The recently revived Yale chapter of the National Association for the Advancement of Colored People hosted a special dinner and program of speakers to commemorate the achievements of Martin Luther King, Jr. on Wednesday evening in the Calhoun College Master’s House.
Co-sponsored by the Afro-American Cultural Center and Calhoun College, the event drew 52 students who came to hear the NAACP’s General Counsel to the Legal Defense Fund Victor Bolden, University Chaplain Reverend Frederick Streets and Calhoun Master Jonathan Holloway speak on the significance of King’s legacy and the current socioeconomic and political status of the black community. The dinner and performances served as the reactivated NAACP’s “inaugural event,” reintroducing the group to campus after a more than decade of absence, members of the organization said.
“This was a great opportunity to honor Martin Luther King, Jr. and also establish ourselves on campus,” NAACP co-President Andrea McChristian ’08 said. “We wanted to open up the semester by showing the campus our agenda right off the bat.”
The evening began with a dinner service and continued with a performance by WORD, a student poetry group, followed by informal talks by Streets, Bolden and Holloway. Reverend Streets, who met King as a teenager when the activist came to speak at his church, paid homage to King by describing the great ambitions he had despite his relatively young age.
“Don’t let anyone tell you you’re too young to be a revolutionary,” he said to the crowd.
Bolden, who is responsible for advising the NAACP on its internal legal matters and directing its affirmative action agenda, discussed recent statistics showing that young people of African American descent are more likely not to have a high school diploma than to have graduated college. But he said the black community still has “reason to hope” because of the lasting influence of Martin Luther King, Jr. and the socioeconomic progress made by his followers.
“This holiday provides a time for reflection and rededication to the work done by the civil rights activist,” he said.
Bolden’s arrival coincides with a revived interest in the NAACP among Yale students.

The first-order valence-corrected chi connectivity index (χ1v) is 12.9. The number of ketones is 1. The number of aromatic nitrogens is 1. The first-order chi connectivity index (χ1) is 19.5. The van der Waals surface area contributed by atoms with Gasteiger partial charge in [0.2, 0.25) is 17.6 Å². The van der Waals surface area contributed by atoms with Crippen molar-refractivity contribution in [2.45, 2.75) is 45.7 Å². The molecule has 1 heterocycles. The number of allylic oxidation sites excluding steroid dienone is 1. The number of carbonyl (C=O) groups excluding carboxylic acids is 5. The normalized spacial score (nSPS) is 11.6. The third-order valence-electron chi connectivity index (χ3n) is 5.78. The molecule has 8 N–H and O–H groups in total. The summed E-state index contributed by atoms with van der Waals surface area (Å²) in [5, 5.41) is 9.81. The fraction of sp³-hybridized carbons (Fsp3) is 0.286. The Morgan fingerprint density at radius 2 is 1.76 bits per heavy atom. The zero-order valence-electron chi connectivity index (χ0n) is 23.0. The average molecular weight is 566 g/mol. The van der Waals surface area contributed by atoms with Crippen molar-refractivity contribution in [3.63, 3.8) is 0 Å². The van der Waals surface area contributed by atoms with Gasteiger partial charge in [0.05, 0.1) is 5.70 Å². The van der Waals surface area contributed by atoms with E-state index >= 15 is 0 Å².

McChristian said a small group of students began planning for the re-establishment of the Yale NAACP chapter during the summer, and the group was formally inducted as a student organization two months ago. The chapter currently boasts 25 members, but the executive board hopes to raise that number to 50 by the end of the academic year, McChristian said.
The organization has hosted smaller-scale events such as film screenings during the fall semester, but its officers said they hope to expand its agenda this term. They plan to collaborate with the Undergraduate Organizing Committee to lobby for increased financial aid, team up with student service groups to give aid to the homeless and initiate specialized college mentorship programs within the New Haven community, McChristian said.
NAACP members said although the chapter was active in the Yale community in the early 1990s, enthusiasm for the organization dissipated in recent years after some of its prominent student leaders graduated.
The presence of the organization has become especially relevant in light of a number of recent incidents of allegedly racist content in college publications, said William Holley ’10, vice president of recruitment and membership for the Yale chapter.
“The NAACP looks forward to working with the administration to develop an enforceable action plan that deals with racist and other derogatory statements by college publications,” he said.
McChristian said she hopes the re-establishment of the Yale chapter will encourage students at the other Ivy League universities to revive their chapters as well. She said Yale is the only Ivy League institution with an established NAACP presence, though the University of Connecticut has recently revived its chapter as well.
“We originally thought we were going to be part of community,” she said. “But I’m sure that there is some interest in other colleges, so maybe we can lead the way.”
Wariz Anifowoshe ’10 said he is still deliberating on whether he will join the group, but he thinks it will be distinctive from the other groups within the black community because its connection to the national organization allows it to focus on making contributions to the city beyond the school campus.
“I like the national scope that it offers, but I have to make sure that I don’t have any time constraints first because I want to be fully committed to it,” he said.
The NAACP plans to hold a special theater and dance program on Feb. 16 to celebrate Black History Month.